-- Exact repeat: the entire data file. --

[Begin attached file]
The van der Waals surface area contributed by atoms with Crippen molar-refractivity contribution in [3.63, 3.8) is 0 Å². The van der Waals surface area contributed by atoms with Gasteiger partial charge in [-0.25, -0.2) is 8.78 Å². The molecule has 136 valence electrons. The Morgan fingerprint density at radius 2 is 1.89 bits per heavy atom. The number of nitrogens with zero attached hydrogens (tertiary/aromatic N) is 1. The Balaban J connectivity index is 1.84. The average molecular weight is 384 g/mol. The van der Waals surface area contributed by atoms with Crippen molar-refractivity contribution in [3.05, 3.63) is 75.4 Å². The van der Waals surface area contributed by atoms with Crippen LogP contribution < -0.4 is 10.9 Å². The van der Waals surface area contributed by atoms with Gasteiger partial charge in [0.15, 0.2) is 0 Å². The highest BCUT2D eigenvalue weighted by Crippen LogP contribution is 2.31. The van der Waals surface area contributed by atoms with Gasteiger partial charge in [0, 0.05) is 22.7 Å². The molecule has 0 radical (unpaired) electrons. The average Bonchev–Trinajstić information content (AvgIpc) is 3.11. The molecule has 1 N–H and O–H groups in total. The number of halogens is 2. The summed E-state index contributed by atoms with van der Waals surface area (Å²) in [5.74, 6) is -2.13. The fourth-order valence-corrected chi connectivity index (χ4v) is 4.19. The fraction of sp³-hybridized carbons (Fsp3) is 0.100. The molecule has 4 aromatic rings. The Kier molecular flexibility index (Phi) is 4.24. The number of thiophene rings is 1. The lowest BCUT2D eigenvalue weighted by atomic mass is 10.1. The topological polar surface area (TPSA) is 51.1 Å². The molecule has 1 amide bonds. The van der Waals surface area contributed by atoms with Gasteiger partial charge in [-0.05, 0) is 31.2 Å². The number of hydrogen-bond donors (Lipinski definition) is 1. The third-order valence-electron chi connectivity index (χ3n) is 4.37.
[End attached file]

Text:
The van der Waals surface area contributed by atoms with Crippen molar-refractivity contribution in [3.63, 3.8) is 0 Å². The van der Waals surface area contributed by atoms with Gasteiger partial charge in [-0.25, -0.2) is 8.78 Å². The molecule has 136 valence electrons. The Morgan fingerprint density at radius 2 is 1.89 bits per heavy atom. The number of nitrogens with zero attached hydrogens (tertiary/aromatic N) is 1. The Balaban J connectivity index is 1.84. The average molecular weight is 384 g/mol. The van der Waals surface area contributed by atoms with Crippen molar-refractivity contribution in [3.05, 3.63) is 75.4 Å². The van der Waals surface area contributed by atoms with Crippen LogP contribution < -0.4 is 10.9 Å². The van der Waals surface area contributed by atoms with Gasteiger partial charge in [0.15, 0.2) is 0 Å². The highest BCUT2D eigenvalue weighted by Crippen LogP contribution is 2.31. The van der Waals surface area contributed by atoms with Gasteiger partial charge in [0, 0.05) is 22.7 Å². The molecule has 0 radical (unpaired) electrons. The average Bonchev–Trinajstić information content (AvgIpc) is 3.11. The molecule has 1 N–H and O–H groups in total. The number of halogens is 2. The summed E-state index contributed by atoms with van der Waals surface area (Å²) in [5.74, 6) is -2.13. The fourth-order valence-corrected chi connectivity index (χ4v) is 4.19. The fraction of sp³-hybridized carbons (Fsp3) is 0.100. The molecule has 4 aromatic rings. The Kier molecular flexibility index (Phi) is 4.24. The number of thiophene rings is 1. The lowest BCUT2D eigenvalue weighted by atomic mass is 10.1. The topological polar surface area (TPSA) is 51.1 Å². The molecule has 1 amide bonds. The van der Waals surface area contributed by atoms with Gasteiger partial charge in [-0.05, 0) is 31.2 Å². The number of hydrogen-bond donors (Lipinski definition) is 1. The third-order valence-electron chi connectivity index (χ3n) is 4.37.